GET A FREE CONSULTATION
Call Us at Advocate Law Group:
2330 Marinship Way, Suite 120
Post Office Box 835
Sausalito, California 94966-0835
78-365 Highway 111, Suite 315
La Quinta, CA 92253
Gadolinium Deposition Disease Risk from MRI Contrast Agent
Magnetic resonance imaging (MRI) has become a standard diagnostic tool. Radiologists who administer an MRI sometimes use gadolinium-based contrast agents (GBCAs) to improve the quality of the image. Many members of the international medical community agree that some GBCAs can have long-term effects on the body and brain. The risk that patients will develop gadolinium deposition disease (GDD) is one of the most serious potential consequences of using GBCAs to perform an MRI.
What Is Gadolinium?
Gadolinium is a heavy metal. Like other heavy metals, including arsenic and mercury, it can be toxic, even at low levels. Gadolinium blocks the movement of calcium into certain muscle cells and harms bodily functions that depend upon an influx of calcium ions.
Introducing gadolinium alone into the human body could expose patients to serious health risks. To minimize the risk of harm, doctors use a GBCA that is designed to shield the body from gadolinium by chemically binding it to chemical compounds known as chelating agents.
Why Are GBCAs Used in MRIs?
Doctors use X-rays to detect broken bones, but an X-ray does not provide a detailed view of the body’s tissues and organs. An MRI, like a PET scan and an ultrasound, allows physicians to get a better look at tissues and organs inside a patient’s body.
An MRI scanner creates a magnetic field that causes the hydrogen atoms inside the body to line up in the direction of the field. Most hydrogen atoms line up in pairs, but some do not. Directing a radio frequency pulse into the magnetic field causes the unpaired hydrogen atoms to absorb energy and reverse the direction of their spin. When the pulse is turned off, the unpaired atoms release that energy. The MRI scanner detects the speed with which the energy is released. Computer software converts that data into an image that represents a narrow slice of the body’s tissues. A series of MRI images provide a map of tissues within the part of the body that was subjected to the MRI field.
Doctors sometimes inject a GBCA into a patient to improve the quality of MRI images. Gadolinium is attracted by magnetism, and its presence in the body alters the magnetic properties of hydrogen atoms. A GBCA affects the rate of the atom’s return to its original state, creating a stronger signal for the software to interpret. Using a GBCA therefore creates images with finer definition and enhanced clarity.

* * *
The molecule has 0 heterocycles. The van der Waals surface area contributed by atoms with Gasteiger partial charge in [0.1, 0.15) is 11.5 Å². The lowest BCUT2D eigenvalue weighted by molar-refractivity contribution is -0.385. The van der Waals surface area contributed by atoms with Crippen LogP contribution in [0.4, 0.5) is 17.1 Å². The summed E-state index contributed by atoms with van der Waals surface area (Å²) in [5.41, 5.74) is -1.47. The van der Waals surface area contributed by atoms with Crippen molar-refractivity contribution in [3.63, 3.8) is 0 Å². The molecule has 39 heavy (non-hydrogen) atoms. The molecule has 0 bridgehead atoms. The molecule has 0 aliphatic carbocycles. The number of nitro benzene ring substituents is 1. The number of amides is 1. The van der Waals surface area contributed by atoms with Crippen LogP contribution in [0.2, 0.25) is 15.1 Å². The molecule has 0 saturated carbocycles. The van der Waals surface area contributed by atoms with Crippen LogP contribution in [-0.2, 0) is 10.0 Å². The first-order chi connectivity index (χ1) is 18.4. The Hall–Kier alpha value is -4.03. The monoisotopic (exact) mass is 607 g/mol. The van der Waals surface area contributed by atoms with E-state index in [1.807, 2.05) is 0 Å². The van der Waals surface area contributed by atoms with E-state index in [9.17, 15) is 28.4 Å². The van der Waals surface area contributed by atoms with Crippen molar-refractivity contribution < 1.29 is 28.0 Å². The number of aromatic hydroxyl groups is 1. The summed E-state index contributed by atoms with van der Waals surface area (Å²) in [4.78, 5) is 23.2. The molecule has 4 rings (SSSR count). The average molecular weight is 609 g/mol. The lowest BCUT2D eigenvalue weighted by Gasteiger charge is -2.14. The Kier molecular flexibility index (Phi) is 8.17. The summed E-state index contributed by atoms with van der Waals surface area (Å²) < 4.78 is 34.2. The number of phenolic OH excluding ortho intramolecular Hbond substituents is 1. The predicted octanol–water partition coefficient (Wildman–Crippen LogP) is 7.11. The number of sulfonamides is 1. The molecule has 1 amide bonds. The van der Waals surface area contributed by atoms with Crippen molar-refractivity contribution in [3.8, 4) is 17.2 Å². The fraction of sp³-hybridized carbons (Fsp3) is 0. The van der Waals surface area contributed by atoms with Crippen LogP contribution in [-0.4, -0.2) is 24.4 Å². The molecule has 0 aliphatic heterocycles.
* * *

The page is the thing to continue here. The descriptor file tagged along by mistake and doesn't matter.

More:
Not every MRI scan uses a GBCA. Radiologists are most likely to use a GBCA when they want to improve the visibility of tumors, blood vessels, inflammation, scarring of heart muscles, and certain bodily tissues. A GBCA is used in about 30% of all MRI scans.
Does Gadolinium Stay in the Body After an MRI Scan?
While doctors believed for many years that GBCAs were safe and effective, concerns about gadolinium retention in the body began to surface in the 1990s. Initial concerns focused on the use of GBCAs when scanning patients for kidney disease. Certain kidney injuries after an MRI were thought to be related to large doses of a GBCA. Radiologists responded by adjusting GBCA dosages for patients with kidney diseases.
In the late 1990s, doctors identified a disease known as nephrogenic systemic fibrosis (NSF), a rare and incurable disorder that affects skin, joints, and internal organs. The disorder only affects patients with kidney disease. A 2006 study identified GBCAs used in MRIs as a cause of the disorder. In 2010, the Food and Drug Administration (FDA) required warnings to be added to GBCA labels to minimize the risk that patients with kidney diseases would receive GBCA dosages that would lead to NSF.
New concerns began to arise in 2013 when Japanese researchers found evidence that gadolinium accumulates in the brain when GBCAs are used in MRI scans. Scientists discovered that successive MRIs using a GBCA increased the amount of gadolinium that is deposited in the brain. A 2015 study by physicians at Mayo Clinic confirmed the existence of gadolinium deposits in the brains of patients who had undergone at least four brain scans using a GBCA.
Researchers suspect that deposits occur when gadolinium ions escape from the chelating ligand molecules to which they are bound in GBCAs. Chelating ligands can be either linear (chained) or macrocyclic (ring structured). Studies in rats suggest that macrocyclic ligands are more likely to prevent the escape of gadolinium than linear molecules. A GBCA with a linear structure may therefore be less safe than a GBCA with a macrocyclic structure.